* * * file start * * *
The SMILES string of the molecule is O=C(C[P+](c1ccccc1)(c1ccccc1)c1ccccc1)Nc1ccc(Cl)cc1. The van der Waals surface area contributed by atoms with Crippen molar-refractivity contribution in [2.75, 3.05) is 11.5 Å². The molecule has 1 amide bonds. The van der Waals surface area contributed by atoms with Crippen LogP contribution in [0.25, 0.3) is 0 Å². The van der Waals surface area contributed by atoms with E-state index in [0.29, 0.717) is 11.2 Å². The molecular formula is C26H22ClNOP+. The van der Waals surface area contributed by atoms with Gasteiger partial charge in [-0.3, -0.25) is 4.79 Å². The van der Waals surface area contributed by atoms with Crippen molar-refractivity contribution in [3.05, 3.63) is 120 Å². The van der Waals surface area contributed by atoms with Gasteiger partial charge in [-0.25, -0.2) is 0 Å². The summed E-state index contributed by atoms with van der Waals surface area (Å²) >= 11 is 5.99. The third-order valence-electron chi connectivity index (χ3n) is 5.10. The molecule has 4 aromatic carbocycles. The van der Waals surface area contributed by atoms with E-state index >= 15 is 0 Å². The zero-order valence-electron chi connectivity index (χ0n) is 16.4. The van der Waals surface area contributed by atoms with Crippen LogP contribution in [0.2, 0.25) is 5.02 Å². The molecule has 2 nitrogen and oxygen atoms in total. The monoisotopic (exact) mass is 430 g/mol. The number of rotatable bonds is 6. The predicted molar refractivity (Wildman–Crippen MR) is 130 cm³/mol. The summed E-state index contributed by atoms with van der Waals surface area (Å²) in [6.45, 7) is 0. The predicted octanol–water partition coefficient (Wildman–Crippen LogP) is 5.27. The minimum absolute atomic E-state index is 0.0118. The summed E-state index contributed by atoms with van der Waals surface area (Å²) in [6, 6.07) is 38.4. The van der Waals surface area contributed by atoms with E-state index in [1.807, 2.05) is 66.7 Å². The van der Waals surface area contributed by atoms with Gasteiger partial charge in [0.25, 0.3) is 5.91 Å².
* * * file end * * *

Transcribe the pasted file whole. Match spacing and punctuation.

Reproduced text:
The SMILES string of the molecule is O=C(C[P+](c1ccccc1)(c1ccccc1)c1ccccc1)Nc1ccc(Cl)cc1. The van der Waals surface area contributed by atoms with Crippen molar-refractivity contribution in [2.75, 3.05) is 11.5 Å². The molecule has 1 amide bonds. The van der Waals surface area contributed by atoms with Crippen LogP contribution in [0.25, 0.3) is 0 Å². The van der Waals surface area contributed by atoms with E-state index in [0.29, 0.717) is 11.2 Å². The molecular formula is C26H22ClNOP+. The van der Waals surface area contributed by atoms with Gasteiger partial charge in [-0.3, -0.25) is 4.79 Å². The van der Waals surface area contributed by atoms with Crippen molar-refractivity contribution in [3.05, 3.63) is 120 Å². The van der Waals surface area contributed by atoms with Gasteiger partial charge in [-0.25, -0.2) is 0 Å². The summed E-state index contributed by atoms with van der Waals surface area (Å²) >= 11 is 5.99. The third-order valence-electron chi connectivity index (χ3n) is 5.10. The molecule has 4 aromatic carbocycles. The van der Waals surface area contributed by atoms with E-state index >= 15 is 0 Å². The zero-order valence-electron chi connectivity index (χ0n) is 16.4. The van der Waals surface area contributed by atoms with Crippen LogP contribution in [0.2, 0.25) is 5.02 Å². The molecule has 2 nitrogen and oxygen atoms in total. The monoisotopic (exact) mass is 430 g/mol. The number of rotatable bonds is 6. The predicted molar refractivity (Wildman–Crippen MR) is 130 cm³/mol. The summed E-state index contributed by atoms with van der Waals surface area (Å²) in [6.45, 7) is 0. The predicted octanol–water partition coefficient (Wildman–Crippen LogP) is 5.27. The minimum absolute atomic E-state index is 0.0118. The summed E-state index contributed by atoms with van der Waals surface area (Å²) in [6, 6.07) is 38.4. The van der Waals surface area contributed by atoms with E-state index in [1.807, 2.05) is 66.7 Å². The van der Waals surface area contributed by atoms with Gasteiger partial charge in [0.25, 0.3) is 5.91 Å².